― Diane Setterfield, The Thirteenth Tale
Biographer Margaret Lea returns one night to her apartment above her father’s antiquarian bookshop. On her steps she finds a letter. It is a hand-written request from one of Britain’s most prolific and well-loved novelists. Vida Winter, gravely ill, wants to recount her life story before it is too late, and she wants Margaret to be the one to capture her history. The request takes Margaret by surprise — she doesn’t know the author, nor has she read any of Miss Winter’s dozens of novels.
Late one night while pondering whether to accept the task of recording Miss Winter’s personal story, Margaret begins to read her father’s rare copy of Miss Winter’s Thirteen Tales of Change and Desperation. She is spellbound by the stories and confused when she realizes the book only contains twelve stories. Where is the thirteenth tale? Intrigued, Margaret agrees to meet Miss Winter and act as her biographer.
As Vida Winter unfolds her story, she shares with Margaret the dark family secrets that she has long kept hidden as she remembers her days at Angelfield, the now burnt-out estate that was her childhood home. Margaret carefully records Miss Winter’s account and finds herself more and more deeply immersed in the strange and troubling story.
Both women will have to confront their pasts and the weight of family secrets… and the ghosts that haunt them still.
2. The writing was incredible. The first few chapters about the narrator, Margaret Lea, threw me for a loop, because she was so verbose and intricate in her speech. That being said, I instantly liked her because of quotes like the one above and the last one below. This character is a reader, and that is her most identifiable trait. I kind of loved that. But once we start to see Vida Winter’s story, the writing was so inclusive and steady, I lost track of the fact that I was reading and I actually felt like I was falling into the world of Angelfield. It takes perfectly placed words to draw me in like that.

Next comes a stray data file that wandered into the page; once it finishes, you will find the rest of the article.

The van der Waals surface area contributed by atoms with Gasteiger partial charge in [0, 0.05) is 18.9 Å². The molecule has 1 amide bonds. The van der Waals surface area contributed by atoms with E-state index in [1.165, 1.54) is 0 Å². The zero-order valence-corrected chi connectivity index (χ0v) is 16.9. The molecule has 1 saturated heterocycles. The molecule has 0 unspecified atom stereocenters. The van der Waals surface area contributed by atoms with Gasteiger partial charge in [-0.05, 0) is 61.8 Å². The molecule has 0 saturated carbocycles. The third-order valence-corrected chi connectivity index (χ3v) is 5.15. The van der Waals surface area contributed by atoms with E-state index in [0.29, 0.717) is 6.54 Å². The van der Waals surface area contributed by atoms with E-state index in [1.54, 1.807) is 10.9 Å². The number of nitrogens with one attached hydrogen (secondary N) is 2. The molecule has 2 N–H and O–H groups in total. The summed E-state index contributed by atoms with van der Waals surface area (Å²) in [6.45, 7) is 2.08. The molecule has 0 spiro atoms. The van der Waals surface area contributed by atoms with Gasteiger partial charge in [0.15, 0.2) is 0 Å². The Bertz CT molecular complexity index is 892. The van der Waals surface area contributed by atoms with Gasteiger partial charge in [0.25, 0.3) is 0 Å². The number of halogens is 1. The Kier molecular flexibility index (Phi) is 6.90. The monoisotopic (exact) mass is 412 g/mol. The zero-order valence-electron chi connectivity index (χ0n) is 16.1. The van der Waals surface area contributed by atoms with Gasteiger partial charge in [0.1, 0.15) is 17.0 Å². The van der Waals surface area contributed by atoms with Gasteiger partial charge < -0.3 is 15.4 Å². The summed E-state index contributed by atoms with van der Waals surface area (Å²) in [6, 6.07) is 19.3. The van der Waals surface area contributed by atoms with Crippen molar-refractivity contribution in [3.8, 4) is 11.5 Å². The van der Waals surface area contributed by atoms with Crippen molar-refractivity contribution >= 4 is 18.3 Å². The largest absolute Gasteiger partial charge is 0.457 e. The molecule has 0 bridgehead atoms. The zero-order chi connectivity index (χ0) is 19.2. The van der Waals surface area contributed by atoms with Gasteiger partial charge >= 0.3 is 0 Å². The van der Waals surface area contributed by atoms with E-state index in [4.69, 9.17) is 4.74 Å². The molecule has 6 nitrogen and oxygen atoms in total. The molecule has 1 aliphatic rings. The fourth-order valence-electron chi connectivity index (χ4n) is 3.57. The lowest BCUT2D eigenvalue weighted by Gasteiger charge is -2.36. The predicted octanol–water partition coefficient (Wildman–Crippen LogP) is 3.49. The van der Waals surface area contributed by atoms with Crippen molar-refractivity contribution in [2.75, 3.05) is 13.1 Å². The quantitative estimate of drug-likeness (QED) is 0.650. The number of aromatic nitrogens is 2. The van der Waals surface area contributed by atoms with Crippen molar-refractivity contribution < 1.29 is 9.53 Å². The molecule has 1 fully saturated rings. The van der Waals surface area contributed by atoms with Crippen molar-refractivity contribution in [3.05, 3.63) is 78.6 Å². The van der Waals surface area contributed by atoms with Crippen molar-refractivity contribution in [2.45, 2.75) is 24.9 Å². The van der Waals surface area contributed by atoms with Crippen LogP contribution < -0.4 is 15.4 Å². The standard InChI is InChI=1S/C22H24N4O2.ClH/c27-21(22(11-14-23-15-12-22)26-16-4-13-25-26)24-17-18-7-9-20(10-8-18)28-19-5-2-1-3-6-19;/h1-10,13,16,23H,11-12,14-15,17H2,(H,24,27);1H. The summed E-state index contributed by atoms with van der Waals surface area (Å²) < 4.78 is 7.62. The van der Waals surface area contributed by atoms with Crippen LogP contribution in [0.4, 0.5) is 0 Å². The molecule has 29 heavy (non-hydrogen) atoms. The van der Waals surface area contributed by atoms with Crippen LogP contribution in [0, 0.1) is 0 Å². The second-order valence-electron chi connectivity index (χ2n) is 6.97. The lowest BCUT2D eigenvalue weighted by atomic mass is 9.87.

3. Vida Winter’s story is complex, and I loved it. Vida Winter is one of the most compelling characters I have ever met. The story of her birth, her life, and her twin made me keep coming back to it over and over. There were dark twists, hidden secrets, and inferences that Margaret made that brought the story full circle. Diane Setterfield did a masterful job of revealing the plot slowly through Vida’s storytelling and Margaret’s researching. I seriously cannot talk up this book enough.
Through intricate storytelling and well-written words, Setterfield masterfully reveals Vida Winter’s compelling story and the secrets of her dark past.
“All morning I struggled with the sensation of stray wisps of one world seeping through the cracks of another. Do you know the feeling when you start reading a new book before the membrane of the last one has had time to close behind you? You leave the previous book with ideas and themes — characters even — caught in the fibers of your clothes, and when you open the new book, they are still with you.”
“Of course I loved books more than people.”
“I have always been a reader; I have read at every stage of my life, and there has never been a time when reading was not my greatest joy. And yet I cannot pretend that the reading I have done in my adult years matches in its impact on my soul the reading I did as a child. I still believe in stories. I still forget myself when I am in the middle of a good book. Yet it is not the same. Books are, for me, it must be said, the most important thing; what I cannot forget is that there was a time when they were at once more banal and more essential than that. When I was a child, books were everything. And so there is in me, always, a nostalgic yearning for the lost pleasure of books. It is not a yearning that one ever expects to be fulfilled.”